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RSAF Enfield Number 1 Mark 1  1904 Dated  .303  floating charger  SMLE  

  This first year of production  1904 dated Number 1 Mark 1 SMLE  .303  British Army Service Rifle still has its original pure Mk1 fittings which are not seen on any later model.

  This 117 year old British Army Service rifle was manufactured at RSAF Enfield and was the direct replacement for the Long Lee Mk1*  .303 service rifle.  This rifle design was light years ahead of its time and this stoked up a Hugh amount of negative letters being written to 'The Editor of the Times'.   If you read 'Letters to the Editor ' in the 1903 / 1904 Times newspaper  (now online) you would think this rifle would lose us the Empire. 

   As usual it was the Bisley target shooter's that complained the most  (not surprising)  followed and the ex military Generals type and very negative comments by the NRA.

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    The complaints were completely unfounded  and the Small Arms Committee 

approved the 'New Rifle' and production started in late 1903 but the official production date was set to 1904 . 

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The plunger type cocking piece was only used on the Number 1 Mk1 and by the Number 1 Mk1* it had been replaced.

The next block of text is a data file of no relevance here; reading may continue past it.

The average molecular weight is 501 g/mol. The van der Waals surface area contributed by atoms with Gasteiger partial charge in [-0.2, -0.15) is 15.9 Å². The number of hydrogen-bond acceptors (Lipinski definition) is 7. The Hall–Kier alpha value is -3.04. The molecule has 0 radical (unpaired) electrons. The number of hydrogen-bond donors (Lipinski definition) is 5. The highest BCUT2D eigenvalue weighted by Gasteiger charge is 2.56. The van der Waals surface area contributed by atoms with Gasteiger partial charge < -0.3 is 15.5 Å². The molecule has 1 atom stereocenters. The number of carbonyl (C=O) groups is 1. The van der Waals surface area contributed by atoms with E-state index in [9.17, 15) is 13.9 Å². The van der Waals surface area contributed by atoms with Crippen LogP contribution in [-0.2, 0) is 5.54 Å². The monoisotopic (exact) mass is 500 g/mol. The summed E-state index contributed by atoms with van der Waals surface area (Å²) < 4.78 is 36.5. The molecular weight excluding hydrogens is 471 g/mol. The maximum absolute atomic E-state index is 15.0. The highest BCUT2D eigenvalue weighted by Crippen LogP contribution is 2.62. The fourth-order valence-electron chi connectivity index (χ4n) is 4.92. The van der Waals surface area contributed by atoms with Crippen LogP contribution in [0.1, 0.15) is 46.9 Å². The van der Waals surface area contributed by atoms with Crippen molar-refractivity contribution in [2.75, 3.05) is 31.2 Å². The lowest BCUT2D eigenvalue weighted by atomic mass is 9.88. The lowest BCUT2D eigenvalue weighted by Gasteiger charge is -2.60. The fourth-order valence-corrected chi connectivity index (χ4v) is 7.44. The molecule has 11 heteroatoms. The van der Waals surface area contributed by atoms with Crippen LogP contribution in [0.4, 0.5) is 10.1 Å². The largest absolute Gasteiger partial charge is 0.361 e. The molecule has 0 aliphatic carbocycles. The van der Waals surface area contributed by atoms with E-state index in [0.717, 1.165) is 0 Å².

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Original Mk1 English walnut was used and a brass pin was inserted to strength the wood against recoil. Unlike the Long lee a metal insert was incorporated into the wood also to stop the recoil damaging the rifle.

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The metal butt plated was only fitted the the Mk1 as it was found to rust so by the Mk1* it was replace by a brass butt plate. 

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      The SMLE Mark 1 series of rifle only had a four year production life, by 1906 development of a fixed charger guide was well under way.  By late 1907 the 'new Mk3' series of British service rifles was in production at all three UK Factories.


     The SMLE Mk1 series story should have ended there but New Zealand was on the hunt for obsolete Service rifles that used the MkV1 ammunition and RASF had a large stock of Mk1 receivers  so a deal was done that RSAF Enfield would supply Mk1's at a discounted price.  The new Zealand contracted ended as soon as all surplus Mk1 rifle were sold off. 





The last dated receiver we have in our gun stock room is a Number 1 Mk1 pure but is not dated 1904 but dated 1911 also we have a number of Mk1's dating 1909 and almost certainly have the largest stock of Mk1 receivers in the world (see our receiver list)

     By 1907 the Greatest service rifle the world would  ever see started rolling off the production lines and in 1914 a true killing machine was in action.  The Number 1 Mk3 is by far the best Service rifle the world has ever seen,  in the Great War the Germans thought they had machine guns against them rather than a .303 service rifles. 

     As late as 2015 in Afghanistan a whole platoon of US Rangers was pin down by

the Taliban using only Mk3 SMLE's and nothing else,  only the deployment of a couple of Hellfire missiles stopped that engagement . 




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